Imagine you are corporate counsel for a national real estate company that owns and operates malls. One of your malls has landed in litigation against a large tenant. The litigation has grinded its way through months of expensive battles and there is no end in sight.
One day your vice president of operations calls you and — exasperated by the lack of progress being made by the lawyers — proposes that he deal directly with the president of the tenant company to reach a “business resolution” amenable to both sides.
He does not want you or outside counsel to be directly involved in the settlement dialogue, but he does want your behind-the-scenes assistance. He asks: “Can you help me?”
Your ethical analysis should begin with the “No Contact” Rule, stated in American Bar Association Model Rule 4.2. It prohibits a lawyer from communicating with a person the lawyer knows is represented by counsel, unless that person’s counsel has consented to the communication or the communication is authorized by law.
It does not matter that your vice president of operations, and not you, proposes to make contact with the other party. ABA Model Rule 8.4(a) prohibits a lawyer from using an intermediary to accomplish what that lawyer himself cannot do.
Your analysis is far from over, however. Your experience tells you that it is not unusual for parties in litigation to talk directly with one another outside of the presence of counsel. And your ethical duty to provide competent representation to your client tells you that there must be something you can and should do to help your vice president in dealing directly with the other side.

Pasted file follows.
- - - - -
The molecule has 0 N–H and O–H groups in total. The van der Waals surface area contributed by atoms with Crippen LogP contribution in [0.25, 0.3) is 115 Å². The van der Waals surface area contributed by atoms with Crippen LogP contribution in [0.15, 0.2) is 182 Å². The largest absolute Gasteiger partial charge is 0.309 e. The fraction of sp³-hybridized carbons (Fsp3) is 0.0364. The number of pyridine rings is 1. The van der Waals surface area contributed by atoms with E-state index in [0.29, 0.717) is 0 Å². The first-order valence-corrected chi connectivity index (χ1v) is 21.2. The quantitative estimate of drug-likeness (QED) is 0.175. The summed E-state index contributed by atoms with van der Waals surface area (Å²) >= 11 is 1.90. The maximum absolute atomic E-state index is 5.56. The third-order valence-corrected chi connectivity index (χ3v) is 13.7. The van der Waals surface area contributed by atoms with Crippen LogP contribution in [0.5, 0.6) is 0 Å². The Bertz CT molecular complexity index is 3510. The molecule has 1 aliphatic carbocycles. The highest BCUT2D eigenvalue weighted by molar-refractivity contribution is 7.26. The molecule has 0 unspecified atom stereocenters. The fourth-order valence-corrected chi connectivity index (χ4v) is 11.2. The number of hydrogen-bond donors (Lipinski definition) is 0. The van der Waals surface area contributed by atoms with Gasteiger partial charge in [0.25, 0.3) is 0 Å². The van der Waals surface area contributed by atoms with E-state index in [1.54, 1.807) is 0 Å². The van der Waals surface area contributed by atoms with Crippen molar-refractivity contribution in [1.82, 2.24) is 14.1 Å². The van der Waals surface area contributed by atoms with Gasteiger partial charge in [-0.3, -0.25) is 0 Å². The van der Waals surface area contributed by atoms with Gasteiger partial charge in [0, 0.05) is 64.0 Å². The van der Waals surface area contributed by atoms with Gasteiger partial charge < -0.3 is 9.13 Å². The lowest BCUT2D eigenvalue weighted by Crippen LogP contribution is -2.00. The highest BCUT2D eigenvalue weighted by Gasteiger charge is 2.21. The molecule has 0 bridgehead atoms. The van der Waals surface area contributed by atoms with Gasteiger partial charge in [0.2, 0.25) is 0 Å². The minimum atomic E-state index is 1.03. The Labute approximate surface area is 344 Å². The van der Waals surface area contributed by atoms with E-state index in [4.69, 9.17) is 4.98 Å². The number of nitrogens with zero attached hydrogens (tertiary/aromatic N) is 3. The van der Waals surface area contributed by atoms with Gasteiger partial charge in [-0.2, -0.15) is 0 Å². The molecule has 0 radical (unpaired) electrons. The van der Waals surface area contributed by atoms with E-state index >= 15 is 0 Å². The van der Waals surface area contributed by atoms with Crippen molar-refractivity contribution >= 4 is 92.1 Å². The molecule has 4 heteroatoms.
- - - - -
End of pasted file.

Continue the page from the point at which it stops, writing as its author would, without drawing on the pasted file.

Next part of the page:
A tension thus arises between your commonsense, the duty and desire to advise your client, and the prohibition against using another person to do what the ethical rules prohibit you from doing.
To ease this tension, in August 2011 the ABA released Formal Opinion 11-461, which examines the “limits within which it is ethically proper under the Model Rules of Professional Conduct for a lawyer to assist a client regarding communications the client has a right to have with a person the lawyer knows is represented by counsel.”
After examining Rules 4.2 and 8.4(a) and a number of authorities commenting on those rules, the ABA’s Standing Committee on Ethics and Professional Responsibility came out strongly in favor of a client’s right to receive advice and assistance from his lawyer concerning communications the client is legally entitled to make with a represented party.
The committee concluded:
“[W]ithout violating Rules 4.2 or 8.4(a), a lawyer may give substantial assistance to a client regarding a substantive communication with a represented adversary. That advice could include, for example, the subjects or topics to be addressed, issues to be raised and strategies to be used. Such advice may be given regardless of who — the lawyer or the client — conceives of the idea of having the communication.”
“Substantial assistance” regarding a “substantive communication” obviously means more than simply assuring your vice president that he may proceed in reaching out to the other side as he proposes, or that a business resolution is, from your vantage point, wise. The committee offers far more proactive examples of permissible assistance:
• Advising a client on how to conduct settlement negotiations, the topics or issues to be covered, and the goals or objectives to be reached.
• Reviewing, revising or drafting a set of talking points to be used in discussions with the other side.
• Reviewing, revising or drafting a letter to be sent under the client’s name to the other side.
• Drafting the basic terms of a proposed settlement agreement or drafting the formal agreement for execution.